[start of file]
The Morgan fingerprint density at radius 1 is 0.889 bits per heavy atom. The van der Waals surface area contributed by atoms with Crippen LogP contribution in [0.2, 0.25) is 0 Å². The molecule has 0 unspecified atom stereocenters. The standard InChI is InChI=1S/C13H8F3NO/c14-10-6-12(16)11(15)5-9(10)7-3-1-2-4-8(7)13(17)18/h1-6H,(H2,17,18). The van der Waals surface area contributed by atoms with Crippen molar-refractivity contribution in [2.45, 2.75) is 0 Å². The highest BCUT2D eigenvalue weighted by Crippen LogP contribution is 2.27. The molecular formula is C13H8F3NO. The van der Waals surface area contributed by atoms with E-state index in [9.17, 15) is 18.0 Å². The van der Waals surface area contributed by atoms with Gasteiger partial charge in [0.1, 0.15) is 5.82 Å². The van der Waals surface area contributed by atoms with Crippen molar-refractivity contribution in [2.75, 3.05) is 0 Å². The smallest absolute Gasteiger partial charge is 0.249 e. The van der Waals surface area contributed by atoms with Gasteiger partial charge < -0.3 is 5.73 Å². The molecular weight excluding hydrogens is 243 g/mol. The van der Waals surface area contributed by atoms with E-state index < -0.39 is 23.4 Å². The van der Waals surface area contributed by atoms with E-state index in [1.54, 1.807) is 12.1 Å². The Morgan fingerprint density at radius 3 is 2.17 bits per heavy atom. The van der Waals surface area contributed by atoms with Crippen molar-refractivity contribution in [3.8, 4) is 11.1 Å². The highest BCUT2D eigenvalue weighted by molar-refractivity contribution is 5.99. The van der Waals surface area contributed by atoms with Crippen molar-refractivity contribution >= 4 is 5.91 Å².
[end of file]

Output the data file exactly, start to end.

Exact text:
The Morgan fingerprint density at radius 1 is 0.889 bits per heavy atom. The van der Waals surface area contributed by atoms with Crippen LogP contribution in [0.2, 0.25) is 0 Å². The molecule has 0 unspecified atom stereocenters. The standard InChI is InChI=1S/C13H8F3NO/c14-10-6-12(16)11(15)5-9(10)7-3-1-2-4-8(7)13(17)18/h1-6H,(H2,17,18). The van der Waals surface area contributed by atoms with Crippen molar-refractivity contribution in [2.45, 2.75) is 0 Å². The highest BCUT2D eigenvalue weighted by Crippen LogP contribution is 2.27. The molecular formula is C13H8F3NO. The van der Waals surface area contributed by atoms with E-state index in [9.17, 15) is 18.0 Å². The van der Waals surface area contributed by atoms with Gasteiger partial charge in [0.1, 0.15) is 5.82 Å². The van der Waals surface area contributed by atoms with Crippen molar-refractivity contribution in [2.75, 3.05) is 0 Å². The smallest absolute Gasteiger partial charge is 0.249 e. The van der Waals surface area contributed by atoms with Gasteiger partial charge < -0.3 is 5.73 Å². The molecular weight excluding hydrogens is 243 g/mol. The van der Waals surface area contributed by atoms with E-state index < -0.39 is 23.4 Å². The van der Waals surface area contributed by atoms with E-state index in [1.54, 1.807) is 12.1 Å². The Morgan fingerprint density at radius 3 is 2.17 bits per heavy atom. The van der Waals surface area contributed by atoms with Crippen molar-refractivity contribution in [3.8, 4) is 11.1 Å². The highest BCUT2D eigenvalue weighted by molar-refractivity contribution is 5.99. The van der Waals surface area contributed by atoms with Crippen molar-refractivity contribution >= 4 is 5.91 Å².